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Wireless Nation: The Frenzied Launch Of The Cellular Revolution Paperback – October 16, 2002
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That all changed in the 1980s, of course, when cellular technology began moving from experimental to ubiquitous and those clunky early car phones went the way of the Model T and telephone operator. The subsequent rush to wireless has been one of the most dynamic business stories of our time, and James B. Murray Jr. does a fine job of running it down and sorting it out in Wireless Nation.
The negotiator of some of the industry's biggest deals as chairman and managing director of Columbia Capital, Murray has had firsthand access to most of the major players in the ongoing saga, and his book benefits tremendously from the insider's perspective that these connections helped forge. It also benefits from his novelist's eye, which virtually puts readers into the center of the action with big-time participants like McCaw Cellular's Craig McCaw as well as "regular folks" like a middle-aged truck driver named Bob Pelissier who snagged one of the country's first cellular licenses.
Moving effortlessly from Newfoundland to New York and Washington state to Washington, D.C., Murray deftly chronicles the emergence of the cell phone as a worldwide business and societal phenomenon. He also offers informed speculation on its future, as emergent wireless Internet connections promise to make current technology and consumer penetration look as quaint as a black dial telephone. --Howard Rothman --This text refers to an out of print or unavailable edition of this title.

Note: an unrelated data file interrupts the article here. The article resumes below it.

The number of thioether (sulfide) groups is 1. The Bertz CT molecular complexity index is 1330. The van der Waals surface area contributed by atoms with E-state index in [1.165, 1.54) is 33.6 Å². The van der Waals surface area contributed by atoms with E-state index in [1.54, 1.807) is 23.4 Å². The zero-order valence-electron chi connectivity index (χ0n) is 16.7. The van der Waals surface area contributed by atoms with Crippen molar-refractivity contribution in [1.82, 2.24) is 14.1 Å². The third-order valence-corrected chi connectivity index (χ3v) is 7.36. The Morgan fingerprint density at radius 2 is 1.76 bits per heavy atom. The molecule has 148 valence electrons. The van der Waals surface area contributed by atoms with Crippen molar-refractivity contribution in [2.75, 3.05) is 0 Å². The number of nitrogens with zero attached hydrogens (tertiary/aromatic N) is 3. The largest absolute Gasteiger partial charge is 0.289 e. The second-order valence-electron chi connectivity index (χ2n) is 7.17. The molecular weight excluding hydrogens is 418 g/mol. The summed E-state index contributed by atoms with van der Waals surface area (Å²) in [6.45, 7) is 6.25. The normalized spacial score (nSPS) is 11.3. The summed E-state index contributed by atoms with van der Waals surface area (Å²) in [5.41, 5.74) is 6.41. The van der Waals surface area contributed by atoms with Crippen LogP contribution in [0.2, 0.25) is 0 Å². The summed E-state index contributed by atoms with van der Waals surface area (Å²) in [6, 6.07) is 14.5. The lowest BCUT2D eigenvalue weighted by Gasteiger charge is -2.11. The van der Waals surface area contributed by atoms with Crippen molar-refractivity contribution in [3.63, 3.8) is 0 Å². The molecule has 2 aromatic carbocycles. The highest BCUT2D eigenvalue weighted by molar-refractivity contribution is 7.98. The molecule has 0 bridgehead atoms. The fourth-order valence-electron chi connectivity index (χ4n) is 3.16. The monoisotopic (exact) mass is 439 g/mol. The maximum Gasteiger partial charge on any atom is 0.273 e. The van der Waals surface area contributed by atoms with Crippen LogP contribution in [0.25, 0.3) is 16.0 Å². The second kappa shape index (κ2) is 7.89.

From Publishers Weekly
Copyright 2001 Cahners Business Information, Inc.--This text refers to an out of print or unavailable edition of this title.
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Top Customer Reviews
Time and again he details the steps, and more often mis-steps, that led to the wireless world we live in today. As interesting as the stories of the visionaries who "got it" from the begining are, the tales of those who guessed wrong are even more incredible. Huge corporations, respected "experts," and the US government all made one wrong decision after the other, while a handful of players who figured out just how big this industry could be took incredible gambles to succeed. At the same time, every day individuals from widows to plumbers had a chance to participate, and make millions in what was essentially a government run lottery.
A riveting first hand account of the creation of an industry where billions were made and lost, and continue to be today.
I work in the cellular industry and often hear, from those who worked in the industry in the mid-eighties, references to the "old days." While the current success of the cellular industry makes it seem as if its success was a "no-brainer," Murray makes clear that this was not the case--he does an excellent job of describing the free-wheeling, if not chaotic, beginnings of the industry, the fateful steps and mis-steps of some of the early players, and the vast uncertainty of whether the industry would ever be viable. Most memorably, he provides interesting profiles of some of the pioneers, cowboys, and charlatans that participated in the creation of America's cell-phone sector.